favourites in Test cricket
India. For a stretch from the beginning of
2009, they won 10 out of 15 home Tests, losing only once. Away from home, they
only won four from 20 and lost their last eight to England and Australia. Yet
in those two away series, because India are roughly of the same standard in
general terms, neither home side was very low priced before landing
South Africa. At a time when they were
constantly challenging for world number one status, the Proteas lost all four
Tests played in Durban between 2009 and 2011. Despite the bad omens, the
visitors started the last two matches as big outsiders, on the basis of wider
form at different grounds.
Lay the draw
While being careful
not to get caught out by the weather, trading the draw price in-running offers
a chance to utilise all that stats and pitch analysis.
deteriorate sharply as the pitch gets older, making life tough for batsmen as
bounce becomes uneven and cracks aid the spinners. It is perfectly normal for a
pitch to yield 400+ runs in the first innings but less than 150 in the fourth.
Over the first three days when the pitch is favouring batsmen, the draw price
invariably collapses, based on a false assumption that conditions won't change.
When they do, wickets tend to tumble in quick batches, dramatically
transforming the match and markets. Matches often produce results despite the
draw trading heavily odds-on.
This isn't, however, a plan to follow
blindly. Always maintain a good idea of how many overs remain in the match and
whether there will be time for the changes to take effect. Study past innings
totals at the ground to identify the scoring trends.
Just as the draw price can over-react to good batting, so too
can innings runs markets. If two batsmen establish a decent partnership, their
team's run line will rise with more or less each run. Partnerships can't last
forever though and were to some extent already priced in at the initial quote.
When a wicket falls, more often follow as new batsmen struggle to settle. The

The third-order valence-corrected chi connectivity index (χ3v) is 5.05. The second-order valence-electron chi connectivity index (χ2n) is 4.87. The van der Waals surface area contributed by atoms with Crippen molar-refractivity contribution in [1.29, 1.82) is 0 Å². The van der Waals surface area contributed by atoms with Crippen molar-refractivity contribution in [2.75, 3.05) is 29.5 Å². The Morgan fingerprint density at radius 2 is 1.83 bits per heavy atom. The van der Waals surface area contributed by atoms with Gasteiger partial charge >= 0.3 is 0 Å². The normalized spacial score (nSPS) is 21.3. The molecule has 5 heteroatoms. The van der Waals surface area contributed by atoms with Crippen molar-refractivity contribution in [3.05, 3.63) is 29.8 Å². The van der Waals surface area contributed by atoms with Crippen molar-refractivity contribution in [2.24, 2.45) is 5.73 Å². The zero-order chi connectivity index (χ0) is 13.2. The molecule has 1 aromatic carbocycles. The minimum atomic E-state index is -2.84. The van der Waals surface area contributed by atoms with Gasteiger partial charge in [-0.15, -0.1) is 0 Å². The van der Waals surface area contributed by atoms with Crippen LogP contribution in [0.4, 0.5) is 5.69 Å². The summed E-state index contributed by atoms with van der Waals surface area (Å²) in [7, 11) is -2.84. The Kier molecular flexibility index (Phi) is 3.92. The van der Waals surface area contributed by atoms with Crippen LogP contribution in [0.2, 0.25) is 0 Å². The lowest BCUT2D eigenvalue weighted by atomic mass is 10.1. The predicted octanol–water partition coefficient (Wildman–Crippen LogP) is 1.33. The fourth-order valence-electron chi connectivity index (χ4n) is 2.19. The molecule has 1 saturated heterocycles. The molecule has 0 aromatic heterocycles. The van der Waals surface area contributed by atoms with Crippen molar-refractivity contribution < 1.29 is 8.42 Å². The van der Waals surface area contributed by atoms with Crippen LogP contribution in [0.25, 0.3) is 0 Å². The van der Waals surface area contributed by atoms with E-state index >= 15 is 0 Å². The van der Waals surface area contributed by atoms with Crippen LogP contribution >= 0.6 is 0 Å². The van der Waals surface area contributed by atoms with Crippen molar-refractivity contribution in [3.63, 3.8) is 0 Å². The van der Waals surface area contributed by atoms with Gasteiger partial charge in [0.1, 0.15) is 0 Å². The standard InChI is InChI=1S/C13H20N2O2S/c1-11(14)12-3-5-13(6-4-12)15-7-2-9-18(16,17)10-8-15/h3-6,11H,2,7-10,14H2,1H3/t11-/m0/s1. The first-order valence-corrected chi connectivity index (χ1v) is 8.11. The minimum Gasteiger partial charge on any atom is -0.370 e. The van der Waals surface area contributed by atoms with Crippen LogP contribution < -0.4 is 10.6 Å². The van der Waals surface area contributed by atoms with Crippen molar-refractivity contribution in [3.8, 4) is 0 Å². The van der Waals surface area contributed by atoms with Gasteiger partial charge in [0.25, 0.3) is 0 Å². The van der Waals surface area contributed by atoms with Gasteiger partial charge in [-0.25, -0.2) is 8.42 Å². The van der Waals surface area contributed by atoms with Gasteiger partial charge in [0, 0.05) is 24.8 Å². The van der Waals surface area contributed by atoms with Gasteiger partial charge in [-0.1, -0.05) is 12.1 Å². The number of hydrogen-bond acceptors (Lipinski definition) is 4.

potential for a batting collapse and dramatic betting turnaround is always live
and many odds-on bets are turned over this way. As a rule, it might pay to
blindly back unders every time a partnership hits a milestone like 100 or
40 and 50 Over Matches
Although 50 over matches are
famous for nailbiting close finishes and volatile betting, there are many
one-sided matches. Sometimes a particularly advantageous toss stacks the odds
in one direction. Sometimes the team batting first is bowled out and fails to
set a meaningful target.
Until a substantial part of the first innings
has been completed and the pitch been assessed, there is great uncertainty
about what represents a good total. It makes good sense, therefore, to spend
the first part of the match focused on the innings runs markets, fine-tuning
that pitch analysis and forming strong opinions for the second innings run
Some grounds have small boundaries, offering the potential for
very fast scoring during power plays and the end of the innings, but are hard
to accumulate runs on during the middle of innings. A recent example came at St
Kitts, during the West Indies v New Zealand series. Scoring was moderate in the
three first innings played there, averaging around five runs per over. Yet
despite limited tail-enders batting during the last five overs, the average
rose to nine per over as the short boundaries were regularly cleared.
40 and 50 Over Matches
Back extremes, especially on run
lines. If it comes off, extremely high scores are possible, which will always
be available at big prices. If it doesn't, wickets can tumble fast and a team
fall well short of setting a challenging total. Consequently, backing very high
or very low totals at big prices often pays.
Pre-innings run lines in IPL tend to average around 160. Yet
Bangalore, Delhi and Jaipur are all high scoring grounds and teams regularly